In the end, I decided the best bet was to keep the same server, without changing the config. I’d just it to its max setting. You could rent it per hour which made the $1200 a month price tag seem less scary.
To be honest I used to dunk a bit on people using AWS, Kubernetes, and serverless for small projects. But scaling servers up and down gets old pretty quick. Especially if it’s a side project. The best way to learn is to get confronted with your own ignorance I guess.
When the item got broadcasted approximately 1000 people tried to use the app at the same time. Even my specced out server had trouble with this. After 20 seconds the server was able to handle all the requests again.
Show me the stats
Thuisbezorgd Roulette got featured on TV, Radio, and in news articles online by the following publications.
So now I can add this to my website and start selling media courses. Just kidding.
I’ve always wondered how many views you’d get from media companies. Now I know and I’ll share it with you as well…
Views are a bit of a vanity metric. It’s nice… but mostly for your ego. After a while, you are just watching a counter go up for hours on end.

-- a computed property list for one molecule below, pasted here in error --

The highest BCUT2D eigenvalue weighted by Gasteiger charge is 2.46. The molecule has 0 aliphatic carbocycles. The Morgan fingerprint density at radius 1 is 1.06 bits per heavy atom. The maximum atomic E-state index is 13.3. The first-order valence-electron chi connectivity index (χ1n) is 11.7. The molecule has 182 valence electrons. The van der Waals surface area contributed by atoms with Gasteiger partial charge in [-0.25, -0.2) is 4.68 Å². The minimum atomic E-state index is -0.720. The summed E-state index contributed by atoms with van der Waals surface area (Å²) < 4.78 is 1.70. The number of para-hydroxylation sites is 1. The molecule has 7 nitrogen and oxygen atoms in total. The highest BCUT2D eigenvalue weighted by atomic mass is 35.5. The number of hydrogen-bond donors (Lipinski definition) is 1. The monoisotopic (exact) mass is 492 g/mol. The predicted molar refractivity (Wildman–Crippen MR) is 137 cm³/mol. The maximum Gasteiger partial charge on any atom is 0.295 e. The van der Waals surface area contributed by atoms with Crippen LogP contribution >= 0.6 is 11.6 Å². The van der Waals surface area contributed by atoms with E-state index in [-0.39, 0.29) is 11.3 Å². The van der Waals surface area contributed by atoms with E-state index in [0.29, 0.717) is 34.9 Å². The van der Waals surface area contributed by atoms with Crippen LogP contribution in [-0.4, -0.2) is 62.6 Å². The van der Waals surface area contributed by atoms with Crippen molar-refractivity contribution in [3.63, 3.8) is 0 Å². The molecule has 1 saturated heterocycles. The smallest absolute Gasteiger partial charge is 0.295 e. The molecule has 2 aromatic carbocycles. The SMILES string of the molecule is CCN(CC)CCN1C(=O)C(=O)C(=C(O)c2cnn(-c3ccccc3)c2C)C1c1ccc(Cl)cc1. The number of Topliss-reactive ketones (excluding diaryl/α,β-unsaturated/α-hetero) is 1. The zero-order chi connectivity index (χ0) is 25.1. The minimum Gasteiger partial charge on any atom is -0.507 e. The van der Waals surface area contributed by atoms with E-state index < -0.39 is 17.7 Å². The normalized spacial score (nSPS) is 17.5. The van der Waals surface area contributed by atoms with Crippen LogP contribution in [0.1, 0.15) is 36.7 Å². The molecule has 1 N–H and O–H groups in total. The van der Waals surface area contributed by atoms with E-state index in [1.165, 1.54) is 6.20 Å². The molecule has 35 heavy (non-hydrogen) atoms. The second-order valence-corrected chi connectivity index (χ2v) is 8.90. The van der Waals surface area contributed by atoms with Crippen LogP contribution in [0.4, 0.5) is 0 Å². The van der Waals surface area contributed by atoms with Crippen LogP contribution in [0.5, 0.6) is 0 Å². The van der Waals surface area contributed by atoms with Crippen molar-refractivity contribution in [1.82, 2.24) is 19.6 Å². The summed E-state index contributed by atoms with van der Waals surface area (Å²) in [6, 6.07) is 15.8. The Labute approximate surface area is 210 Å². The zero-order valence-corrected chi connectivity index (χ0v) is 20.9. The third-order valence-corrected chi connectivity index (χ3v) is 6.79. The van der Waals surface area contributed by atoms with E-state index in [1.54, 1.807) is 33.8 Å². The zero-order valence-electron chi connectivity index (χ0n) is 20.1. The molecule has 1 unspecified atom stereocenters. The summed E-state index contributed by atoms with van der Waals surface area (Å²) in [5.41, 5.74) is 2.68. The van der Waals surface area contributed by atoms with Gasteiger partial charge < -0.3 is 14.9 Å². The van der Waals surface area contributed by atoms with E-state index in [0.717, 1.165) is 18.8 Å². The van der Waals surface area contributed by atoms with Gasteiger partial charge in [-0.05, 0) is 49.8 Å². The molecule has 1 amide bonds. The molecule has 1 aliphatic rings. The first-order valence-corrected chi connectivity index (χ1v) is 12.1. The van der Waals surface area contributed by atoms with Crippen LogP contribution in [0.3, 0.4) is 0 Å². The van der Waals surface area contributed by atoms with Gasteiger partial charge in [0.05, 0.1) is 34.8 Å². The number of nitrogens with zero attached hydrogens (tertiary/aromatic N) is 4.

As you can see below it doesn’t directly relate to anything substantial. Which I also didn’t expect because people come to check out the app. There’s little incentive to care about anything else.
|Likes and comments on social media
Let’s just say I won’t be asked for Temptation Island VIPs anytime soon.
How it’s made
The biggest challenge was scraping the restaurant and menu items from Thuisbezorgd. They don’t have a public API and because it’s a small hobby project with only a couple of users (or so I thought) it might be easiest to just scrape the page.
Of course, when I deployed the app to a server I found out that the app got blocked. Thuisbezorgd uses Cloudflare to serve assets as well as protect them from bot traffic. It probably detected that my server IP was coming from a data center instead of a residential IP address.
Anyway, I decided to just go with the HTML-only page without requesting CSS, images, and others that were getting blocked. This was enough for my purpose as the restaurant and menu items were in these files already. At this moment I had sunk more hours into than I’m comfortable disclosing so I called it a day.
Why did it go viral?
I have no idea haha. The app itself wasn’t that complex from a technical point of view, but the idea just sounded funny and easily shareable I guess. A lot of people shared it on Facebook or tagged their friends.
The lesson learned is that people don’t care how something gets on their screen as long as it elicits an emotion. So I shouldn’t overthink the technical part as long as the idea and story are fun.
Not much, I’ll tweak it a bit but I see it as a nice side project. I’m not turning it into a business. It was fun while it lasted. I have some other side projects lined up which I might build in the future. The reactions on it were nice but I’m also glad it all fizzled out after a week and everything is back to normal.
Anyway… back to work.